Since 1969, Complainant has owned service mark rights in the name COUNTRYWIDE in connection with the financing of home loans. Complainant owns several COUNTRYWIDE service mark registrations for its business, duly issued by the U.S. Patent and Trademark Office. Complainant’s service mark rights are also found in recognized U.S. common law from long, continuous, and well-publicized use of the COUNTRYWIDE name in connection with its services.  Anyone involved in or entering the market for home loan financial services would find it difficult not to know of the established COUNTRYWIDE name in connection with those services.


Respondent’s domain names are confusingly similar to Complainant’s COUNTRYWIDE mark in violation of Policy ¶ 4(a)(i) because (a) Complainant owns service mark rights to COUNTRYWIDE, (b) there is no evidence that Respondent has ever been known by the name Countrywide, (c) the use of the disputed domain names divert users to a link farm at each site with pay-per-click links that are identified with Complainant’s COUNTRYWIDE mark and name, and (d) the dominant portion of the domain names is Complainant’s service mark (or blatant misspellings thereof) sometimes proceeded by a term that refers to its customers and recipients of the services offered by Complainant. The blatant misspellings are confusingly similar variants of Complainant’s COUNTRYWIDE service mark and the added term does not alter the dominant use of Complainant’s COUNTRYWIDE service mark, thereby actually promoting confusion by presenting a false sense of source, sponsorship, affiliation or endorsement between Respondent and Complainant.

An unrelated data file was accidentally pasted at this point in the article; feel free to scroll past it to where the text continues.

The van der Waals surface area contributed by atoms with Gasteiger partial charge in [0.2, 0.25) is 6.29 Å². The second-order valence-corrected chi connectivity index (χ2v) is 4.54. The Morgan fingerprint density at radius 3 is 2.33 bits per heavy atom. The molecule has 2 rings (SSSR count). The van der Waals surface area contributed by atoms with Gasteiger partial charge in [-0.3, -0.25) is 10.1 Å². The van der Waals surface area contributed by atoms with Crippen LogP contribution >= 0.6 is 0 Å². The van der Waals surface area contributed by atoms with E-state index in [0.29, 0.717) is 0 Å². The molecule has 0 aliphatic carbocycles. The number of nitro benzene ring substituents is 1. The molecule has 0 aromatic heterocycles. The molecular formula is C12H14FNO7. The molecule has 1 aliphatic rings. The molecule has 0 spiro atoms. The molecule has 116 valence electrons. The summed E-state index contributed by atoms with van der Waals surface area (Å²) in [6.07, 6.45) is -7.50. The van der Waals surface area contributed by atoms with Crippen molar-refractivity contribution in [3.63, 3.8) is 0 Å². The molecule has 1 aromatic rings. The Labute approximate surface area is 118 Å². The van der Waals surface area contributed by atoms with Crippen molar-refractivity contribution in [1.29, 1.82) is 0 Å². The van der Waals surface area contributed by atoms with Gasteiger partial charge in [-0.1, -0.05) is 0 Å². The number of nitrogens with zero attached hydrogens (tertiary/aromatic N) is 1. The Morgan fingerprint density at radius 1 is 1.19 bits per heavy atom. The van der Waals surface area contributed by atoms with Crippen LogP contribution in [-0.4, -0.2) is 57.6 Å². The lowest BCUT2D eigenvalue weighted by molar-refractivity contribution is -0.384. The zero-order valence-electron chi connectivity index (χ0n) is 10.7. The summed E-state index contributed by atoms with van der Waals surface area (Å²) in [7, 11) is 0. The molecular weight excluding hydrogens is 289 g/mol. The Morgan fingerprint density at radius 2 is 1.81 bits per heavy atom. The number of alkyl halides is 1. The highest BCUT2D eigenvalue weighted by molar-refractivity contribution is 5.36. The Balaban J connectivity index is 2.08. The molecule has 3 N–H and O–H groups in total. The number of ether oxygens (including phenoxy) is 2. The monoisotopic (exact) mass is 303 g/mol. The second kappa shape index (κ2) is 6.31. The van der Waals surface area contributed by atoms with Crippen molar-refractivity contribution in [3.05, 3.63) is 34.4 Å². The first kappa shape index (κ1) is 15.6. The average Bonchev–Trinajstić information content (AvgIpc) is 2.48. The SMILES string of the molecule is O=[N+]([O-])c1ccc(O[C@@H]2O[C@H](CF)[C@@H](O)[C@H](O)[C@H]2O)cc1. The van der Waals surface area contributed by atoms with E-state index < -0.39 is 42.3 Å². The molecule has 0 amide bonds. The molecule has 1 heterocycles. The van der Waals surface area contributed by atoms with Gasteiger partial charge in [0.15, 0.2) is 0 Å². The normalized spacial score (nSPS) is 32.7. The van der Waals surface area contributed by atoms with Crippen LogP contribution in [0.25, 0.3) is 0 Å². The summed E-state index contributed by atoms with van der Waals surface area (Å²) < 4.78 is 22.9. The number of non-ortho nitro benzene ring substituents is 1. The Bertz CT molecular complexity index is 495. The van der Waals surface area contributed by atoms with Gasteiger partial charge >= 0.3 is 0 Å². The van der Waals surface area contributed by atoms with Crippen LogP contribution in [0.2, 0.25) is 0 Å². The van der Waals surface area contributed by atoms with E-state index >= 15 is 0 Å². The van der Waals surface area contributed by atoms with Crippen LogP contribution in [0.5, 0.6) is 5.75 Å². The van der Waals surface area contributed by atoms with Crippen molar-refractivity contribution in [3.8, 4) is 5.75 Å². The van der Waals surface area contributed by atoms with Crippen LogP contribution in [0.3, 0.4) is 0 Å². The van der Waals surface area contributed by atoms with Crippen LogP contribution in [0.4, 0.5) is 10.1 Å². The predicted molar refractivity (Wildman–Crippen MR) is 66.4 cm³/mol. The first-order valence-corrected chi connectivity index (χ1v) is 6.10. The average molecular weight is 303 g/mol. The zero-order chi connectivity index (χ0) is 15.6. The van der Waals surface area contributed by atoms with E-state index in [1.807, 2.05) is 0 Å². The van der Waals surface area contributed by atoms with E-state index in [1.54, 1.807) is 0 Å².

Respondent does not have any rights or legitimate interests in the disputed domain names in violation of Policy ¶ 4(a)(ii). Respondent is not now known, and has not been known before registration, under the name “COUNTRYWIDE.” Respondent is not a licensee, agent, associated, or in any other way lawfully affiliated with Complainant or the home financing services offered by Complainant under the COUNTRYWIDE mark. Respondent does not have any registered trademark or service mark rights in a “countrywide” designation. Respondent is using the disputed domain names in a misleading manner to divert consumers for commercial gain.  Such uses are not bona fide uses under Policy ¶ 4(a)(ii).